The ongoing tug of war between pro-charter school and anti-charter forces was focused Tuesday on the Los Angeles Board of Education, which faced controversial decisions on the future of six campuses.
By the end of a sometimes contentious meeting, the school board allowed one high-profile charter to survive in exchange for the departure of its leader. The board also voted to reject petitions for five schools run by two other organizations.
The outcome was bittersweet for many at El Camino Real Charter High School in Woodland Hills.
The district agreed to stay a revocation process that would have returned El Camino to the control of the L.A. Unified School District. But founding executive director, David Fehte, consented to leave within the next week. Several governing board members also are expected to depart over the next several months.
The L.A. school board’s vote was 6 to 0 against a five-year renewal for three schools operated by locally based Magnolia Educational and Research Foundation. Board member George McKenna abstained.
Magnolia came under widespread scrutiny after the Turkish government accused it and other U.S.-based charters with Turkish governing boards of helping foment a failed July coup in Turkey. The schools’ leaders denied any involvement.
A more direct concern for L.A. Unified was Magnolia’s importing of Turkish nationals and their families for teaching and other staff positions. That past practice is the subject of an ongoing investigation by the district’s inspector general.
Magnolia operates 10 campuses, including eight in L.A. Unified; the ones up for renewal were Magnolia Science Academy 1 in Reseda, Magnolia Science Academy 2 in Van Nuys and Magnolia Science Academy 3 in Carson.
The school board denied the other two charter renewals, for Celerity Dyad in South Los Angeles and Celerity Troika in Eagle Rock, in a 6-0 vote. Ref Rodriguez, who represents the area where the schools are located, abstained.
The actions on these schools directly affected more than 13,000 students but also took on greater significance as the L.A. Unified School District struggles both to oversee and compete with charters.
L.A. Unified has more of these independently operated schools than any other district, and, as they compete for students, charter growth is one major factor affecting the district’s financial stability.
Charter advocates on Tuesday asserted that L.A. Unified is growing increasingly hostile to new and existing charters, and that district evaluators are seeking to close charters over relatively minor matters that have no bearing on academic performance.
They insisted that L.A. Unified is acting unfairly and possibly in violation of state regulations. An attorney for Magnolia went further, calling the focus on the Turkish workers, “discrimination based on nationality and religious beliefs.”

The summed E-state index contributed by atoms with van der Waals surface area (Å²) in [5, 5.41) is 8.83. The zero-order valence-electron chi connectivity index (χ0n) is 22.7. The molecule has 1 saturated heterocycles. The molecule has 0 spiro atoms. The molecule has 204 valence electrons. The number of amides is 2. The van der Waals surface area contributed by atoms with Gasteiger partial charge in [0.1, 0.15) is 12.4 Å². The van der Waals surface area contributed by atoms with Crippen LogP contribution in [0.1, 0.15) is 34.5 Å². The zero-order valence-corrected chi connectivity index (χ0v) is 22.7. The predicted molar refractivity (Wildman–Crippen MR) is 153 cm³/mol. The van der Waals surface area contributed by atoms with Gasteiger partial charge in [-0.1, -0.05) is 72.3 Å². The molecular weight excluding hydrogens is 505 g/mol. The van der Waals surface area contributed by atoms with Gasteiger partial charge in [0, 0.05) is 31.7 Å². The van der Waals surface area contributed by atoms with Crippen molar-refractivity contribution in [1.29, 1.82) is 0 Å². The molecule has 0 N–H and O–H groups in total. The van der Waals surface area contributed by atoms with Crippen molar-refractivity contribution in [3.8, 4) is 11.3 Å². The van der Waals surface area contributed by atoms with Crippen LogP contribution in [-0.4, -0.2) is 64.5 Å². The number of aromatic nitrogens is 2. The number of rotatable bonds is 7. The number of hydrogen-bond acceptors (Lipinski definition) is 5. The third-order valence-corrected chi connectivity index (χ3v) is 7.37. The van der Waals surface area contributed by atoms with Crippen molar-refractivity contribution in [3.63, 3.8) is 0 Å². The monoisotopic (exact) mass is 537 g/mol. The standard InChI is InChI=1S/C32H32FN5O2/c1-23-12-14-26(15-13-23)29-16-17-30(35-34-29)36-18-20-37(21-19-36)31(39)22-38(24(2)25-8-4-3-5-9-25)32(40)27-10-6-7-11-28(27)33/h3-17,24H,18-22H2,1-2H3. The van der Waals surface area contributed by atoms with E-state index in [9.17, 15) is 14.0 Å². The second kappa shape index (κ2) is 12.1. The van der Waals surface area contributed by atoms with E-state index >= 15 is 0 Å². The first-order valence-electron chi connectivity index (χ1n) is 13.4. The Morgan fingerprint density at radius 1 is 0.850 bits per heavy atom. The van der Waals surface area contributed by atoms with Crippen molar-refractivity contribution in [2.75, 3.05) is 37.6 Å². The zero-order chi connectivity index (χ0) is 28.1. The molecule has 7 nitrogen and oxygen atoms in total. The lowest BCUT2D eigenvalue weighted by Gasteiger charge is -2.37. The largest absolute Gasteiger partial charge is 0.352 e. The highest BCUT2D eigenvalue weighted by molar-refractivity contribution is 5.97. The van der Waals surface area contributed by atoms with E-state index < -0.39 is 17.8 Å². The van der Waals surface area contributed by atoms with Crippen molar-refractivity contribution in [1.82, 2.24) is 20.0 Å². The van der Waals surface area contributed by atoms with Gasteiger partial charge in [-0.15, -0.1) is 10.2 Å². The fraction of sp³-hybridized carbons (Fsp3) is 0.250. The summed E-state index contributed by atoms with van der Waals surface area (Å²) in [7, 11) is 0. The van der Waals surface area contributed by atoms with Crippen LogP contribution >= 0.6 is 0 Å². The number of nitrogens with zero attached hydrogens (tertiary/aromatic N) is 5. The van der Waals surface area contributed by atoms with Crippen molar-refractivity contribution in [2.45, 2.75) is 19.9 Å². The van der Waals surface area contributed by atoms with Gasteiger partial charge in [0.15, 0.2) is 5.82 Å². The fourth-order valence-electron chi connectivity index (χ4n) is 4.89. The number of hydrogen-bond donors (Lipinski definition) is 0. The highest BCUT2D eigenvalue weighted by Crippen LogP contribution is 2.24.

“These people have never done anything but provide a world-class education to inner-city kids in Los Angeles,” attorney Jerry Simmons said.
District officials maintained that all six of the schools had problems that justified taking action despite their academic performance, which ranged from acceptable to much better.
The approval process for charters has taken on a ritual-like quality in the nation’s second-largest school system.
Whenever a charter has an item affecting its future before the board, its supporters, officials and attorneys turn out en masse.
Tuesday was no different, as Magnolia and Celerity brought out hundreds of supporters.
Like Magnolia, Celerity Educational Group has been dealing with an inspector-general’s investigation, which examined possible conflicts of interest.
The unfinished investigations are confidential, so the official presentations against Celerity and Magnolia involved other matters, including alleged shortcomings in the wording of renewal petitions and allegations that the organizations failed to provide investigators with all requested documents in a timely fashion.
L.A. board members were ultimately swayed by the argument that Celerity was operating too secretively and that an independent fiscal team had issues with Magnolia’s responsiveness to problems. Celerity and Magnolia could appeal to the county and the state to remain open.
El Camino’s charter had been renewed last year, but it faced possible revocation over such issues as Fehte’s use of school credit cards for wine, costly dining tabs, upgraded air travel and expensive hotel rooms.
He called the charges inadvertent and reimbursed the school for more than $6,000 when they were called to his attention.
El Camino took a variety of measures to placate L.A. Unified, including canceling staff credit cards. Then, last week, chief business officer Marshall Mayotte agreed to leave.
But that apparently wasn’t enough for the school district, and Fehte, whom supporters considered instrumental to the school’s success, became the next domino to fall.
“I will do what it takes to preserve this charter which we all worked so hard to establish,” Fehte said in a statement.